On arrival in Paris in March earlier this year, I almost immediately came across large posters in the metro, advertising the extended run of Kusturica’s rock opera version of his acclaimed 1989 film Time of the Gypsies. There were only a few days left to go see the spectacle, but when I inquired I realized that I was not really prepared to spend the 75 Euro for the ticket; I did not think it would be worth it. As I did not go to see the live show, I cannot really judge if I was right in my decision to skip it. Eventually, however, I bought the DVD recording of the same show and have now watched it. It is available from FNAC and Amazon in France, in a French subtitled version. There is no evidence that this punk opera has played elsewhere, but this may change.

The forty-five strong team behind the opera is as follows: The music, much of which relies on recycling traditional Romani folk songs (including the famous Ederlezi), is credited to Dejan Sparavalo, Nenad Jankovic (a.k.a. Dr. Nele Karajlic), and Stribor Kusturica (the director’s son who has been authoring the music for most of his father’s recent films). The libretto is by Dr. Karajlic, and the score is performed by The No Smoking Orchestra and by The Garbage Serbian Philharmonics. On the DVD the performance is listed as using the Romani language (‘Tsigane’) but in fact there was singing in a variety of languages, including English and Serbian. Closely following the plot of the film, the show was disappointing in the degree to which it was being pedestrian: the score was more than mundane at moments, the singing mediocre for the most part, the acting overdone, the mise-en-scene crowded, the colours too bright; the cast was exuding forced excitement that lacked in endearment.

I personally believe it is a pity to see the wonderful Time of the Gypsies and its magic realist imagery of recycled into such brash inferiority. But then, it is the director’s right to exploit his material in ways that he sees fit. And the material is all here: Flocks of ducks cross the scene, cardboard boxes move around, flying brides and ascending protagonists abound. All of Kusturica’s trademark iconography is mobilized for the enjoyment of his dedicated French fans who enthuse at the appearance of each one of these familiar images. In case this is not enough, there are also dwarfs and soap bubbles. Occasional scenes from the film (e.g. the magnificent river vista from Perhan’s first dream) are used on the background, projected on the stage with the image of the actor currently playing Perhan, superimposed on it (with his sweet looks, this one is miles removed from the bespectacled charm of the late Davor Dujmovic, who played in the original film).

In the context of viewing the DVD, I could not help thinking yet once again that the continuous close collaboration with Dr. Nele Karajlic is Kusturica’s biggest liability of recent years. The history of the friendship between the two can be traced back to Sarajevo over nearly three decades, and is rooted in the contex of the ‘surrealist’ punk group of which the director was part back in his native town (see Top Lista Nadrealista, 1984). Dr. Karajlic, a rock musician, resurfaced as a pillar of Kusturica’s creative entourage after the director’s much publicized split with acclaimed composer Goran Bregovic (who has since pursued a successful international career with his Orchestra for Weddings and Funerals). Dr. Karajlic, who authored the music for Black Cat,White Cat (1998), is the driving force behind the No Smoking Orchestra and behind many of the noisy and portentious commercial ventures to the marketing of which Kusturica has lent his name over the past several years (concert tours, CD releases, etc.). In the punk opera Dr. Karajlic appears in the role of Ahmed, the Godfather, which he squanders with unconvincing stage presence, obtuse acting, and ghastly singing in heavily accented English — all these skills applied intentionally in an evidently sound effort to sicken and put off.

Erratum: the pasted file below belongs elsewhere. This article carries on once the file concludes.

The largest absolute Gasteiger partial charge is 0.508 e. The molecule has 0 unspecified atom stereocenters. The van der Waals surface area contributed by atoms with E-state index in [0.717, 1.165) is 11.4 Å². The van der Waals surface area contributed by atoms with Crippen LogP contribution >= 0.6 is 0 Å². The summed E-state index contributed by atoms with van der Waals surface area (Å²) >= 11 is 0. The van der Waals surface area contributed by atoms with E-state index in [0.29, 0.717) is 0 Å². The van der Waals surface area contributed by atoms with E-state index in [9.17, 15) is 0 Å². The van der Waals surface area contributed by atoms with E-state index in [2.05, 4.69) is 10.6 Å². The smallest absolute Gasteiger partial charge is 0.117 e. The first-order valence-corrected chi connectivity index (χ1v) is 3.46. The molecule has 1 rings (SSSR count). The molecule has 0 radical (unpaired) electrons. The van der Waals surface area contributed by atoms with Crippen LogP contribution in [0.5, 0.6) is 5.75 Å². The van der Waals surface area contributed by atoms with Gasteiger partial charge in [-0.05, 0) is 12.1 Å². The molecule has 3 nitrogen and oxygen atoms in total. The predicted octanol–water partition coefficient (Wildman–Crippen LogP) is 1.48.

The accompanying ‘Making of…’ documentary shows Kusturica and Dr. Karajlic bickering over the idea of an ‘opera’, with Kusturica defending it and Dr. Karajlic, a dedicated punk rocker, disputing it. They end up at the Wailing Wall in Jerusalem where each one of them leaves a little note with a wish. Kusturica wins and the opera materializes. The rest of the documentary shows various stages of the preparations and the rehearsals. It also includes a shot featuring a long line of people who are queuing in front of the Bastille Opera, allegedly to get themselves tickets to the event. Well, it is a known fact that the French evidently still like Kusturica, even though some comments made by my French acquaintances suggested that his latest feature, Promise Me, has prompted some cooling down even among his most hard-core fans.

© Dina Iordanova
24 August 2008

The film Time of the Gypsies (1989), a largely unavailable masterpiece, has finally been released on a DVD in France (unfortinately, it only has got French subtitles). You can buy it through the link below. See also my book, Emir Kusturica (London: Britsh Film Institute, 2002).

Romani migration and cinematic representation

July 1, 2008 at 12:14 am